By Minu Jain
12 April 2012
Another baby girl killed before she got a chance at life, another father unable to contain his disappointment at begetting a daughter, another mother mourning her child and her helplessness. The sickeningly familiar story has been repeated once again in Bangalore with the death of three-month-old Afreen from burns and bites allegedly by her father.
It is the latest chapter in the sorry tale of women in India, where regressive practices and age-old traditions continue to sit uneasily with claims of progress and rising economic prowess.
Afreen died of grievous head injuries, a dislocated neck, cigarette burns and even bite marks, just three days after she was admitted to hospital. Her mother Reshma, just 19 and as much a victim, sobbed uncontrollably as she recalled her husband's brutal assault on the baby because he wanted a male child.
In a continuing chain of exploitation, Reshma, it is reported, also alleged that her husband, car painter Umar Farooq, tried to poison her and harassed her for dowry. She did attempt to fight back and even approached the Bangalore Child Welfare Committee.
But it was clearly a losing battle for the young mother and her infant daughter. In the end, despite the very best in healthcare, Afreen died of a cardiac arrest shortly before noon Wednesday.
Less than a month ago, on March 16, another baby died in horrifically similar circumstances, also in the public gaze. The subject of countless headlines, two-year-old Falak also had a cardiac arrest and died after 60 days at New Delhi's All India Institute of Medical Sciences, unable to recover from the broken skull, fractured limbs and bite marks inflicted on her.
Falak, like Afreen, was just the smallest link in a chain of sexual exploitation and gender disparity. Hers was a twisted tale of human trafficking that revealed a fresh atrocity at each turn. It started with her biological mother, the victim of an abusive husband, and ended with a 14-year-old girl, who took the battered baby to hospital and claimed to be her mother.
She was of course not the mother. Barely a teen, she was just another oppressed girl who was trafficked herself and given custody of the baby by her abusive boyfriend.
And this is the proverbial tip of a very deep iceberg in a country where there are only 914 women for every 1,000 men.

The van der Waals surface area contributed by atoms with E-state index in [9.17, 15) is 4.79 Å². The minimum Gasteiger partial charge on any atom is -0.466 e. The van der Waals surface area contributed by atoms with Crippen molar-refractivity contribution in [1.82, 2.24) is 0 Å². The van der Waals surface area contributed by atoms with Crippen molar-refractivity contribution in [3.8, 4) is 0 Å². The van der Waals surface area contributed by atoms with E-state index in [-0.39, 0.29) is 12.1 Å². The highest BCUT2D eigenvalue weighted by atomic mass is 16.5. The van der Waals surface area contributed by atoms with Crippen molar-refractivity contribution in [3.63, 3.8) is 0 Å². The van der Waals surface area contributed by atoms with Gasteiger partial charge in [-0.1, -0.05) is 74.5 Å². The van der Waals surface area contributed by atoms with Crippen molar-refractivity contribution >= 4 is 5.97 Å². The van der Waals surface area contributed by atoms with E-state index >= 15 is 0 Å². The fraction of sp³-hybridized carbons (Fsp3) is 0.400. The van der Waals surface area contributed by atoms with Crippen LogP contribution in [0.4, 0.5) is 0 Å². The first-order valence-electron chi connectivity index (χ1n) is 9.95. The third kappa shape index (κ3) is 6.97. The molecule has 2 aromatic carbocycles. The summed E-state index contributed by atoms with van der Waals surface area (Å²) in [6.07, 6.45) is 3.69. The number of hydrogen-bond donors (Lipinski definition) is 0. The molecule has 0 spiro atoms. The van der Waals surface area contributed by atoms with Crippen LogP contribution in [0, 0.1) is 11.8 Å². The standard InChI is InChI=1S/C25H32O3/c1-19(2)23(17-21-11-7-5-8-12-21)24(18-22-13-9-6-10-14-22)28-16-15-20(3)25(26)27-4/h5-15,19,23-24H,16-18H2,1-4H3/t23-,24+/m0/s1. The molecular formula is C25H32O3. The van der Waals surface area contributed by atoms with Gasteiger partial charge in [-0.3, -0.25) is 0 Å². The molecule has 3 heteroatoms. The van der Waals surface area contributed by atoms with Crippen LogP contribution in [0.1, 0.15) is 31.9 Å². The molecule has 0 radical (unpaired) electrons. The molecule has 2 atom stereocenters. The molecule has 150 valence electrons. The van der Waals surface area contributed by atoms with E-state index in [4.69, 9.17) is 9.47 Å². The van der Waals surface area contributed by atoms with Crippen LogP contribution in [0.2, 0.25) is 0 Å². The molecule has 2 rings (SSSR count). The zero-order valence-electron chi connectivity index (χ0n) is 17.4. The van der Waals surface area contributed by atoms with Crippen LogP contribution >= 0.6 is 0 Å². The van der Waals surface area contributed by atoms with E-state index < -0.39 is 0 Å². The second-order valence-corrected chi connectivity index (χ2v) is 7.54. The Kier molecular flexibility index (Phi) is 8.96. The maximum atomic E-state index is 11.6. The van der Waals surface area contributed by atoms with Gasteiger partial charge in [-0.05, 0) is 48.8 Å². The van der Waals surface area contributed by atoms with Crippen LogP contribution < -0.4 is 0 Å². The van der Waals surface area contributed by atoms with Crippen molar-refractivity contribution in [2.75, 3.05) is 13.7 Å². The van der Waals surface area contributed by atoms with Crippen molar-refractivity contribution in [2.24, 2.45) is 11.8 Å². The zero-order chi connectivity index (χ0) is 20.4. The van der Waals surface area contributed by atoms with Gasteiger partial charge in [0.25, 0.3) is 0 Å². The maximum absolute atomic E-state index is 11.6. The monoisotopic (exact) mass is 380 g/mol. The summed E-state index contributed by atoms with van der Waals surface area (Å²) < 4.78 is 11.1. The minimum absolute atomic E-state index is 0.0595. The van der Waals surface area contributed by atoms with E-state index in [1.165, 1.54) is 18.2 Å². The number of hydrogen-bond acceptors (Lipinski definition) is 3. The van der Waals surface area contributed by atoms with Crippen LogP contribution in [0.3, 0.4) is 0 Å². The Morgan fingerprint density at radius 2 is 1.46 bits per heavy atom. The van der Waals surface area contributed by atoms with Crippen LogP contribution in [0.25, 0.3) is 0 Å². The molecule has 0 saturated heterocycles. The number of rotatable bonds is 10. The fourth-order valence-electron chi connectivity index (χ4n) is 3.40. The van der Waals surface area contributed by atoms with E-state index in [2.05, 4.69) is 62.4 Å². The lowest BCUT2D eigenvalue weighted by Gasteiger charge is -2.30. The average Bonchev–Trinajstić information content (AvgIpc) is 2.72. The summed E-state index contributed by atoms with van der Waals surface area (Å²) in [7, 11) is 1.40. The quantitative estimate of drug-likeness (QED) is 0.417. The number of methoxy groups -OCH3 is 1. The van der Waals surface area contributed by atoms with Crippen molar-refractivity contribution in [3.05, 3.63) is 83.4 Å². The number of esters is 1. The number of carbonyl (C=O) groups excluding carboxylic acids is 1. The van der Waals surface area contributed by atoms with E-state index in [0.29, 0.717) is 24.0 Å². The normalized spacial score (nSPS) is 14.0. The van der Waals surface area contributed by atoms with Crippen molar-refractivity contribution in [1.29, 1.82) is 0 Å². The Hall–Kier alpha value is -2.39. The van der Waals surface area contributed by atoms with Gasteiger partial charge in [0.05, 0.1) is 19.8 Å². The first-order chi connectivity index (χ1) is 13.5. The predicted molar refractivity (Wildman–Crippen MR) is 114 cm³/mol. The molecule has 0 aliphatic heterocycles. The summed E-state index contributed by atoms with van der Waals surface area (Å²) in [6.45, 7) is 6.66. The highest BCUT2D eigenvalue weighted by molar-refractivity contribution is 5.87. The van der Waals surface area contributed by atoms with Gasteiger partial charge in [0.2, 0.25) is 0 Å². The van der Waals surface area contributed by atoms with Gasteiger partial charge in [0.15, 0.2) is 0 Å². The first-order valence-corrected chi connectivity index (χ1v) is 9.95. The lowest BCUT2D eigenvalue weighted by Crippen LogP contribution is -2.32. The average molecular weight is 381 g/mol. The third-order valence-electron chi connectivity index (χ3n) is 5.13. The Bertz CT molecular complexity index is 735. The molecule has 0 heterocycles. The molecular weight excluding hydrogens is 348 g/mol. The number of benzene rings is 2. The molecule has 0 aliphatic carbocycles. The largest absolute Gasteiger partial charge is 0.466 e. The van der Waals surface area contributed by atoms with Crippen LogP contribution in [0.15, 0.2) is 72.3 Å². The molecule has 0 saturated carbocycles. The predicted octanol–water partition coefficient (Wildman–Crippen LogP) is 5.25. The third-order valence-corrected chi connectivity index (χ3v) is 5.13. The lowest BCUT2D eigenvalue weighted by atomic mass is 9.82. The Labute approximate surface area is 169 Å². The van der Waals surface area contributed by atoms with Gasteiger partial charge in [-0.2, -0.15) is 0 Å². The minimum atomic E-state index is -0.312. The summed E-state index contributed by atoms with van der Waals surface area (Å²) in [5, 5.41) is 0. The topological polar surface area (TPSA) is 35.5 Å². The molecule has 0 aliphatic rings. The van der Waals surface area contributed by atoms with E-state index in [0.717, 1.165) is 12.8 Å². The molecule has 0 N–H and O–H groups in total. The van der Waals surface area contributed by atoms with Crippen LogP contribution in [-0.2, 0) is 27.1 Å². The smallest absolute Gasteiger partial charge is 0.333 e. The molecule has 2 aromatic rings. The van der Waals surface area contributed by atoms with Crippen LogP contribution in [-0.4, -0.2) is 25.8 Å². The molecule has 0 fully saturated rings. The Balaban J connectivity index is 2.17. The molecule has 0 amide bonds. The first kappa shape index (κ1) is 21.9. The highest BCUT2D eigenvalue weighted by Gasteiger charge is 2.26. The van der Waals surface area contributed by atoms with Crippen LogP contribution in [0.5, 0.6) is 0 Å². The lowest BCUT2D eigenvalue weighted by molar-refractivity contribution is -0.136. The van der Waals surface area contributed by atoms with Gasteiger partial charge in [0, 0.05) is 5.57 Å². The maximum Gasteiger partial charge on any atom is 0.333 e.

For every Falak and Afreen who become the talking points of an entire nation thanks to the media - but still don't survive -- there are millions of girls who die in oblivion, or are killed in the womb itself. Like the two-day-old child in Madhya Pradesh's Gwalior town who was given nicotine by another father desperate for a son.
So, where does it end?
It probably doesn't, not even in the India of today that prides itself on its many achievements, its woman president, its woman speaker, its woman leader of opposition and woman chair of the ruling alliance.
Because it is the same country where one end of the spectrum of discrimination constitutes Falak and Afreen and the other, the buyers of the latest fairness cream in the market - a 'clean and dry intimate wash' that promises fair private parts. It's a wide arc that takes in dowry victims, foeticide, domestic violence, rape and so much more.
The woman who buys the wash - the ad promising that it will liven up your love life - is subject to the same bigotry that the two babies were. She will use it, hoping to induce greater romance in her life and succumb a little more to the pressure of looking good -- even in her most private parts.
The product addresses the insecurities of millions of women - and rakes in the moolah. The fairness industry is a multimillion rupee one, just as the foetal sex determination and selective abortion industry that UNICEF estimates is now worth Rs.1,000 crore ($244 million).
It's a brave new world out there, but for Indian women, and doubtless women elsewhere too, it is a question of many steps backward and one step forward. The momentum of backwardness stays unchanged, despite Afreens and Falaks tugging at our conscience every now and then.
It's the tired cliche; the more things change the more they remain the same.
Minu Jain is a senior journalist.